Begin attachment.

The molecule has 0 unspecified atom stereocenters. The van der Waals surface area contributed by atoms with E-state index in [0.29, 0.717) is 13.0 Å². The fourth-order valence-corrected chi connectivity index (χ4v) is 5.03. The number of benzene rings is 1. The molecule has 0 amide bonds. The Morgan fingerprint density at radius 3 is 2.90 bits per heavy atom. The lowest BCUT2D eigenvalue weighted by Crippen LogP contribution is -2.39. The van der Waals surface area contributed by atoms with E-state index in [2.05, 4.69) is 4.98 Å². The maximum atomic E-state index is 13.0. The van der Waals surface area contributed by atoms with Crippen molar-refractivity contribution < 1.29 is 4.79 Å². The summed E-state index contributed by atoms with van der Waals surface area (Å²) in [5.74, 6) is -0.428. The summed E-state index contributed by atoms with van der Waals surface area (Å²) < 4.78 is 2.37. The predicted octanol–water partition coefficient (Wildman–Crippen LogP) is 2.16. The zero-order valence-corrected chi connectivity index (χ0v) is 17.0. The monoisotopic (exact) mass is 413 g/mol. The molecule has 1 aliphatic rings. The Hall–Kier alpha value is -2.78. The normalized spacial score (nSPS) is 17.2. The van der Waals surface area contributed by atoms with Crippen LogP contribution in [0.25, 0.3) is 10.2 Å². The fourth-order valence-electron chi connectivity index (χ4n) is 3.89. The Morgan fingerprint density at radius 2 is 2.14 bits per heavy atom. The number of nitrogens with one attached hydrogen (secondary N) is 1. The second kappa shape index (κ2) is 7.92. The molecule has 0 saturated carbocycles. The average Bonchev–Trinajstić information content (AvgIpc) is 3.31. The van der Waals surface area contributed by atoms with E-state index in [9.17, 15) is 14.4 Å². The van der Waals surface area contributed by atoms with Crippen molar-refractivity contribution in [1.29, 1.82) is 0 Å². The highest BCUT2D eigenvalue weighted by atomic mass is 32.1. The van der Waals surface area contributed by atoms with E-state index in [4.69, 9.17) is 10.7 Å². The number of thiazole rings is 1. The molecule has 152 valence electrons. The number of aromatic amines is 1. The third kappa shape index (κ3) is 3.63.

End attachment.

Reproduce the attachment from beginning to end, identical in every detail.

The molecule has 0 unspecified atom stereocenters. The van der Waals surface area contributed by atoms with E-state index in [0.29, 0.717) is 13.0 Å². The fourth-order valence-corrected chi connectivity index (χ4v) is 5.03. The number of benzene rings is 1. The molecule has 0 amide bonds. The Morgan fingerprint density at radius 3 is 2.90 bits per heavy atom. The lowest BCUT2D eigenvalue weighted by Crippen LogP contribution is -2.39. The van der Waals surface area contributed by atoms with E-state index in [2.05, 4.69) is 4.98 Å². The maximum atomic E-state index is 13.0. The van der Waals surface area contributed by atoms with Crippen molar-refractivity contribution < 1.29 is 4.79 Å². The summed E-state index contributed by atoms with van der Waals surface area (Å²) in [5.74, 6) is -0.428. The summed E-state index contributed by atoms with van der Waals surface area (Å²) < 4.78 is 2.37. The predicted octanol–water partition coefficient (Wildman–Crippen LogP) is 2.16. The zero-order valence-corrected chi connectivity index (χ0v) is 17.0. The monoisotopic (exact) mass is 413 g/mol. The molecule has 1 aliphatic rings. The Hall–Kier alpha value is -2.78. The normalized spacial score (nSPS) is 17.2. The van der Waals surface area contributed by atoms with Crippen LogP contribution in [0.25, 0.3) is 10.2 Å². The fourth-order valence-electron chi connectivity index (χ4n) is 3.89. The Morgan fingerprint density at radius 2 is 2.14 bits per heavy atom. The number of nitrogens with one attached hydrogen (secondary N) is 1. The second kappa shape index (κ2) is 7.92. The molecule has 0 saturated carbocycles. The average Bonchev–Trinajstić information content (AvgIpc) is 3.31. The van der Waals surface area contributed by atoms with E-state index in [9.17, 15) is 14.4 Å². The van der Waals surface area contributed by atoms with Crippen molar-refractivity contribution in [1.29, 1.82) is 0 Å². The highest BCUT2D eigenvalue weighted by atomic mass is 32.1. The van der Waals surface area contributed by atoms with E-state index in [4.69, 9.17) is 10.7 Å². The number of thiazole rings is 1. The molecule has 152 valence electrons. The number of aromatic amines is 1. The third kappa shape index (κ3) is 3.63.